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Study finds tomatoes tied to lower stroke risk

October 10, 2012

There are many foods associated with healthy aging, but the results of a new study suggest tomatoes may provide some of the most significant benefits. Researchers from Finland believe a chemical found in tomatoes could considerably reduce the risk of stroke.

Published in the journal Neurology, the study measured the levels of the chemical lycopene in more than 1,000 study participants. After separating the subjects into two groups based on their levels of the chemical, researchers tracked their health for 12 years. At the end of the study, more than twice as many members of the low lycopene group had suffered a stroke than those with higher levels of the chemical.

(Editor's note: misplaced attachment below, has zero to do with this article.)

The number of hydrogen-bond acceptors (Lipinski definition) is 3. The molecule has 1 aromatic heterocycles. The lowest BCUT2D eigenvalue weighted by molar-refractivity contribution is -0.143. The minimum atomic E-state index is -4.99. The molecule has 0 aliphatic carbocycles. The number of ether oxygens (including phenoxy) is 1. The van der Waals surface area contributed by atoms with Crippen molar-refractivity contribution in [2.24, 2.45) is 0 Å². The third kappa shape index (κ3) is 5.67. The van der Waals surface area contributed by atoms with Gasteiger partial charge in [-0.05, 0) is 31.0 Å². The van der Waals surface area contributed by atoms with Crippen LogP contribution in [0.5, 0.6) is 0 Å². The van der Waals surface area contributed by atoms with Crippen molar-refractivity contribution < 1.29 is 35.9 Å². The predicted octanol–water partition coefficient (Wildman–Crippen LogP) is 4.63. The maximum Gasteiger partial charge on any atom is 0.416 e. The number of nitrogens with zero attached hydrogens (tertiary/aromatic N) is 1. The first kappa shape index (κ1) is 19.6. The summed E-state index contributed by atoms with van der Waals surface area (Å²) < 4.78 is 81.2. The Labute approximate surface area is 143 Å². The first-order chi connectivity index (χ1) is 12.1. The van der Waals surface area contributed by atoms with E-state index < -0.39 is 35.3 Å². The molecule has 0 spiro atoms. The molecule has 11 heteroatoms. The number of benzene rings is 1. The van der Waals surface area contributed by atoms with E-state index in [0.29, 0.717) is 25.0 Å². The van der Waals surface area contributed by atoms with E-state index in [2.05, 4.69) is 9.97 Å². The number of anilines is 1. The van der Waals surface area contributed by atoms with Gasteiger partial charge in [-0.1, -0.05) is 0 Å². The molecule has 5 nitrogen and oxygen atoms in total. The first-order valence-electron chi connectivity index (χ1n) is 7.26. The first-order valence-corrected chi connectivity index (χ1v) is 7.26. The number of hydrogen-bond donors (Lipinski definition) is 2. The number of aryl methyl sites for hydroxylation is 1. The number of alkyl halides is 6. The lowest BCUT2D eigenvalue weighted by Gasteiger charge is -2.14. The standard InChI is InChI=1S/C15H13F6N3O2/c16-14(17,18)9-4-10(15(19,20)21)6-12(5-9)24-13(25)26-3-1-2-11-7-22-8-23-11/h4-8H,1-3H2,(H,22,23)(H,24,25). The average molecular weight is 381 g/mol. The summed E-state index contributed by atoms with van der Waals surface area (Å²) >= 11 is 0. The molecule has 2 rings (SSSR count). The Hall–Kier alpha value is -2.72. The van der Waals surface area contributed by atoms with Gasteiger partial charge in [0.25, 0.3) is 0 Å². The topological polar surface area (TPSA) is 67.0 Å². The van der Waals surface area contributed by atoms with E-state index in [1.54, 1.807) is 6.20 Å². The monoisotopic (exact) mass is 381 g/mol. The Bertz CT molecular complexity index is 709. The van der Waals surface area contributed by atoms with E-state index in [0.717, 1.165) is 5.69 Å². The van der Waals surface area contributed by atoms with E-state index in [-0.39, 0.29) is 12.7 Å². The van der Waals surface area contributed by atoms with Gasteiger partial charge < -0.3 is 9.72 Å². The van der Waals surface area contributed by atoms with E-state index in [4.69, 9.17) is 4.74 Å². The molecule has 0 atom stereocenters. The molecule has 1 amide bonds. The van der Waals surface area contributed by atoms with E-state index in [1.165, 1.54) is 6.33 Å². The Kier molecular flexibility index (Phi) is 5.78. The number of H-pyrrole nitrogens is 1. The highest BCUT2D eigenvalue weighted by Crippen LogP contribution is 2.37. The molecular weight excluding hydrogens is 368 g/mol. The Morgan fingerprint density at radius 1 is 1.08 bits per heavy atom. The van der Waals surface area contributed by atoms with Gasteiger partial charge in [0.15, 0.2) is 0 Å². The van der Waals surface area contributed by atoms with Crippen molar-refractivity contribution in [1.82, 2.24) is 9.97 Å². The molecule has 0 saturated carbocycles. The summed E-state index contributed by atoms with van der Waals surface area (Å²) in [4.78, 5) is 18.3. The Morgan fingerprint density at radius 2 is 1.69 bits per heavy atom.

The results of the study are just the latest evidence of the benefits of antioxidants. Specifically, lycopene has been observed lowering the levels of inflammation and reducing the risk of blood clots, both of which are associated with preventing strokes.

"The results support the recommendation that people get more than five servings of fruits and vegetables a day, which would likely lead to a major reduction in the number of strokes worldwide, according to previous research." said Dr. Jouni Karppi, the study's lead author.

While the study points to tomatoes as a food that can lower stroke risk, they are not the only dietary option that offers such benefits. For instance, citrus fruits hold many of the same advantages. According to a study published earlier this year in the journal Stroke, flavonoids, a common antioxidant, was tied to a 19 percent reduced risk of stroke in women.

Finding an effective method of stroke prevention is a key component of healthy aging. According to the Centers for Disease Control and Prevention, approximately 140,000 people die from strokes in the United State each year.